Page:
Empires, if one knows one’s history, are made through conquest, or they are made through economic, soft power.

The British involvement in Africa depended very much on war and military might. The formation of the United Kingdom from a union between Scotland and England was made an economic inevitability by an ideological seduction of the middle-classes.

To deny that the latter is as imperial as the former is to be historically naïve.

What Britain needs now is not just strong, credible leadership, it needs a new economic model.

Hardline austerity or hardline Keynesian tinkering have proved themselves destructive.

Many insist that all society depends on is economic prosperity.

This, to me, is to have the whole thing backwards.

A sense of common purpose, of common social interest, is necessary before we negotiate the fineries of economic interests.

When you allow purely economic forces to determine the landscape of the society, you end up with with frictions between classes, between the government and the people, and between established interests and emerging ones.

It is too dramatic to say that Brexit marks the failure of Globalism. It does, however, expose the limitations of creating a global economy without a way of binding sovereign and distinct cultures together.

The answer is not to impose political institutions on countries that have common economic interests.

The answer is to allow each country, and each culture, its own sense of value and identity. Otherwise globalisation has the paradoxical effect of creating civil conflict, for the sake of economic unity.

Black Lives Matter

Protesters take to the streets to bring attention to the push for justice in the Trayvon Martin case as they take over Rodeo Drive on July 17, 2013 in Beverly Hills, California. (Photo by Jose Lopez)

Protesters take to the streets to bring attention to the push for justice in the Trayvon Martin case as they take over Rodeo Drive on July 17, 2013 in Beverly Hills, California. (Photo by Jose Lopez)

In 2016 over 500 people have been killed in the US by police. Most of them male. Most of them white. 123 of those killed by police are black.

The political anxieties begin when we consider the fact that only 13 per cent of the population in America is black. This is disproportionate in the extreme.

Anyone who protests police brutality has my support.

However, something seems to be missing in the debate after the recent police killings in Dallas. The old paradigm of a white establishment pitted against a black working class doesn’t seem to capture the full complexity of what’s going on in America.

That black people in the US face racial profiling and police brutality is undeniable and is a scandal.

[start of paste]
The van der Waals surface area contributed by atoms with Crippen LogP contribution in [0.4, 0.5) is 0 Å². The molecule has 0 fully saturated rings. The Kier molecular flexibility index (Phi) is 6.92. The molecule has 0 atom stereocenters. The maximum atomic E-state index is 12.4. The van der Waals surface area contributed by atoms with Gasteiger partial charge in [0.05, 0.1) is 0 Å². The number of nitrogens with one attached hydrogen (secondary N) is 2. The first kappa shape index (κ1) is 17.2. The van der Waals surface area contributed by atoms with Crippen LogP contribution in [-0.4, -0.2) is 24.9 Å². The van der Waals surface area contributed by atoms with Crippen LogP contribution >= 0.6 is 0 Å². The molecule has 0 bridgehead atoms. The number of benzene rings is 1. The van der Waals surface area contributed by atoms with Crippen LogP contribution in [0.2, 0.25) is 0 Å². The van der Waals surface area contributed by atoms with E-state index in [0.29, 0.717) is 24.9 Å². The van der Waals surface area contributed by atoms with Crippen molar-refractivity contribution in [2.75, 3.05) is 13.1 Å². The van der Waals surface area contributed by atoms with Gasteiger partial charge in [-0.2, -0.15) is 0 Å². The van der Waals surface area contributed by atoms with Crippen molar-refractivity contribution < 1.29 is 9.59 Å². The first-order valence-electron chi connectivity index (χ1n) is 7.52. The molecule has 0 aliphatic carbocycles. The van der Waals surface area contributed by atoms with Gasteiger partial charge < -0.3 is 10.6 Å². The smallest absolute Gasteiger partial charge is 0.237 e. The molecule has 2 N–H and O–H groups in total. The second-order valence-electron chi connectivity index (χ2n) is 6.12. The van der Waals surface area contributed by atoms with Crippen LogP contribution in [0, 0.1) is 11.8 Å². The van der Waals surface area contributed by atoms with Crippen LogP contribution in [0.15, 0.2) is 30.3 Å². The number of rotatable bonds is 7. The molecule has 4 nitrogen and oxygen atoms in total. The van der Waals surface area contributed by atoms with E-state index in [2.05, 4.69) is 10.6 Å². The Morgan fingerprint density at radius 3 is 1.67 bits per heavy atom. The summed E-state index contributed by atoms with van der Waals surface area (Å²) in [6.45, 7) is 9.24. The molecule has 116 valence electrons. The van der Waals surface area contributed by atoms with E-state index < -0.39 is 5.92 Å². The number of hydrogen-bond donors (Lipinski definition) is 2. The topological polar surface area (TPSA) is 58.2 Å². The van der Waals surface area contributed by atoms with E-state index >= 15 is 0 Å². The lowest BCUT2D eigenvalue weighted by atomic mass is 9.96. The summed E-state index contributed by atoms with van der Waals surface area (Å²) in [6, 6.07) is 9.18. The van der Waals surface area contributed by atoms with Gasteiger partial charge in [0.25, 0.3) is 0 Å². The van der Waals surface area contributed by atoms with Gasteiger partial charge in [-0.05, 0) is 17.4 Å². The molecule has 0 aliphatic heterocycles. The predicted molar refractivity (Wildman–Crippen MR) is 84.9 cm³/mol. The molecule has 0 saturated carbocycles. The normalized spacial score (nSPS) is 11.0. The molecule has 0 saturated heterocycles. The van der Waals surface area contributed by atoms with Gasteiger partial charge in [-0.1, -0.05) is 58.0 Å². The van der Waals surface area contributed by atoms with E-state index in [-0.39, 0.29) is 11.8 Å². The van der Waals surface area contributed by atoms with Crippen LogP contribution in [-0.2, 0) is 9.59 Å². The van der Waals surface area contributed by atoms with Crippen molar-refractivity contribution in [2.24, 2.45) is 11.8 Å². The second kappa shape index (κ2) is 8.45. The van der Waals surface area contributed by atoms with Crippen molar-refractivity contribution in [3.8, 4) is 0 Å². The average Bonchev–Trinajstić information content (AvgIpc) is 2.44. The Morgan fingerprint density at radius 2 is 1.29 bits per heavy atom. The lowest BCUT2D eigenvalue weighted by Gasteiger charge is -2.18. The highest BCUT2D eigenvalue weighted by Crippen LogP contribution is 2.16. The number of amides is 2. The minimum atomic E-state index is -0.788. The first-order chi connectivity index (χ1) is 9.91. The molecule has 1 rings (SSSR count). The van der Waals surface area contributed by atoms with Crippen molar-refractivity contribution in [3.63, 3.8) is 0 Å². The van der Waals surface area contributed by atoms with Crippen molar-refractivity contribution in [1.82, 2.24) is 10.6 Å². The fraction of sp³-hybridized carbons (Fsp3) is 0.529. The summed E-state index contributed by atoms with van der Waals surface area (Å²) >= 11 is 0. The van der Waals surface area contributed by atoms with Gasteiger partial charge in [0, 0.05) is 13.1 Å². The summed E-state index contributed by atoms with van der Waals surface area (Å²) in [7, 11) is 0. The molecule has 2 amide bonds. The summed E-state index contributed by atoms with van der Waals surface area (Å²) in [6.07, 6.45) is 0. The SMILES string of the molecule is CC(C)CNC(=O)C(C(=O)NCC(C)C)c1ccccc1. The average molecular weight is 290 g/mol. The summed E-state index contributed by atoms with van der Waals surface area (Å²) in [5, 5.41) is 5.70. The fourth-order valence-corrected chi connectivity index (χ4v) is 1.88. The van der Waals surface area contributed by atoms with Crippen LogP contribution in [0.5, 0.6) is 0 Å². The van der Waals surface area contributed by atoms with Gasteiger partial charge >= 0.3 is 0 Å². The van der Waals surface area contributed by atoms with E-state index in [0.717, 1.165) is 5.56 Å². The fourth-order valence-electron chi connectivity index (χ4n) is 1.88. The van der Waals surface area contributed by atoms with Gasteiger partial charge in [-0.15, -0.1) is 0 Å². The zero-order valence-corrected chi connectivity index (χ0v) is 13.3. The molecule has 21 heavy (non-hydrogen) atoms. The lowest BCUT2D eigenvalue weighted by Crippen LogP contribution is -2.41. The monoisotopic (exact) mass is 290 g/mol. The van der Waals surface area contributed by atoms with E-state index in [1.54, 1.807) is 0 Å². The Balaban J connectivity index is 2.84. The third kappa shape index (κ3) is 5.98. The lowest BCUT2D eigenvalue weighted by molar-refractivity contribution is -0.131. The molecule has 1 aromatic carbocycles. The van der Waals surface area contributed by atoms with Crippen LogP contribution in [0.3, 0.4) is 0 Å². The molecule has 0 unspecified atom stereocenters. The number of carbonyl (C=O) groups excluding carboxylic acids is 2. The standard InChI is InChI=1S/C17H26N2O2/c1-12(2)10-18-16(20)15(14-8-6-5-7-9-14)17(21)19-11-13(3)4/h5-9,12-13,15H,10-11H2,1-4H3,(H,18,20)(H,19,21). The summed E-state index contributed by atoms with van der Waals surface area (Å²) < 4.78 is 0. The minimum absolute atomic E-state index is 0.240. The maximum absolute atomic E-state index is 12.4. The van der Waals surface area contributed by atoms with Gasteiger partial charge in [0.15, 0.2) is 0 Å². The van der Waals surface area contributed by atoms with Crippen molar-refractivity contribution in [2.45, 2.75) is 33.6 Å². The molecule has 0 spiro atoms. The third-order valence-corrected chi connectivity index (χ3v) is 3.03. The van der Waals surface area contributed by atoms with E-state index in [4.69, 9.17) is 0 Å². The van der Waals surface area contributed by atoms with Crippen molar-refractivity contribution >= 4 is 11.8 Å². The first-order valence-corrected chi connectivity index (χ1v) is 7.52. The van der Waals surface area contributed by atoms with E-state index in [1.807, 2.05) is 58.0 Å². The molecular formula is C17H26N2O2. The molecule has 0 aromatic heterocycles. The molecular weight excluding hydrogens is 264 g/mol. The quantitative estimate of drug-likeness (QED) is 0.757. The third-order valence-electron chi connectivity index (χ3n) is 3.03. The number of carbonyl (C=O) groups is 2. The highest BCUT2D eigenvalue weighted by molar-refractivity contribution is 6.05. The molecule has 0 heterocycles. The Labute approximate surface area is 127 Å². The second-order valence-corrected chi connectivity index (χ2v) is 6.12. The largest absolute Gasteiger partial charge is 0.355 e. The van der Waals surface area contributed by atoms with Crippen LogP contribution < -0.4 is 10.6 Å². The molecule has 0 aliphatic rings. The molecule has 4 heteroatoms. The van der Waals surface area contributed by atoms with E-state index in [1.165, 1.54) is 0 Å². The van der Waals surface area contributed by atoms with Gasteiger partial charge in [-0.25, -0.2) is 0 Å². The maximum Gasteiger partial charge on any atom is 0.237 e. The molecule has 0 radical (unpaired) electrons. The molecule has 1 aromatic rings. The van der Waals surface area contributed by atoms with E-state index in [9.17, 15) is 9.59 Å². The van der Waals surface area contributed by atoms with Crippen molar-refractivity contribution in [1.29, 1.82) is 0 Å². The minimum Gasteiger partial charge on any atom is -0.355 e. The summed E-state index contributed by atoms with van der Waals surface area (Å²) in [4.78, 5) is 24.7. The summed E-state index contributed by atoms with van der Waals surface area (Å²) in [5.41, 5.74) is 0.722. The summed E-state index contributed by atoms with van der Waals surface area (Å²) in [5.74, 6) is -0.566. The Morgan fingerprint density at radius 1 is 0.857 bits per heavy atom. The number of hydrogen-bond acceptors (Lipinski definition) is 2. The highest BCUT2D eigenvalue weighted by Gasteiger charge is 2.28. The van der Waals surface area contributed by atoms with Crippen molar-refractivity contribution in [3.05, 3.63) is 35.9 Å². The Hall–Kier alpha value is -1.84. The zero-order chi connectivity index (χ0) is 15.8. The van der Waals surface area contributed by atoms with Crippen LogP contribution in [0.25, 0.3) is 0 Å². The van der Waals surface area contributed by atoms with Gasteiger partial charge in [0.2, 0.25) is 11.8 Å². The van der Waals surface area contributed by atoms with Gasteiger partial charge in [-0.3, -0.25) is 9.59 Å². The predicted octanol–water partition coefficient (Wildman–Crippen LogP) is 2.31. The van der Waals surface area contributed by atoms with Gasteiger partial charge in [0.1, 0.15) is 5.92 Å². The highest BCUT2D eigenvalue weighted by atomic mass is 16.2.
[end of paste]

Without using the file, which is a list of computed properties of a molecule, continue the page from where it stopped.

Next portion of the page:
However, there was a lack of condemnation from some quarters after the the Dallas massacre.

Black Lives Matter have pulled off the ultimate swindle of identity politics.

Just as criticising feminism is seen as attacking women in general, and just as criticising Islam is called “Islamophobic”, pointing out any of the deficiencies in the logic of BLM’s direct action is seen as either racist or white liberal rationalising.

Black Lives Matter’s name is sufficiently bland and unchallengeable that it spreads itself as an umbrella term rather smugly over any race equality movement or indeed act of terrorism.

This is by design in my view.

These days we do not need censorship, and nor do we need Gestapo or the Inquisition. The best way to stop people questioning you is to make it impossible for them to avoid being branded a bigot if they do so.

Racism is part of a wider mechanism of social control. Simplistic or out of date explanations for it tend only to entrench bigotry.

To hear this spelled out one only needs to refer to Bob Dylan’s peerless 1963 song Only A Pawn In Their Game, in which Dylan admonishes anyone for simplistic liberal interpretations of society-wide divisions.

Racism, he says, is a tool that keeps both black and white imprisoned in social ideologies. It’s a form of crowd control.

Racism, then, is one factor in a massive exercise of undemocratic power.

The near-tautological emptiness of the Black Lives Matter banner, is a cute way of hiding nationalist and supremacist tendencies.

To question those tendencies, which must be held partially responsible for the death of five policemen in Texas, does not make you a racist, it makes you a free thinker.

James Black is a folksinger, poet, journalist and full-time bohemian. Follow him at @JacBlack or on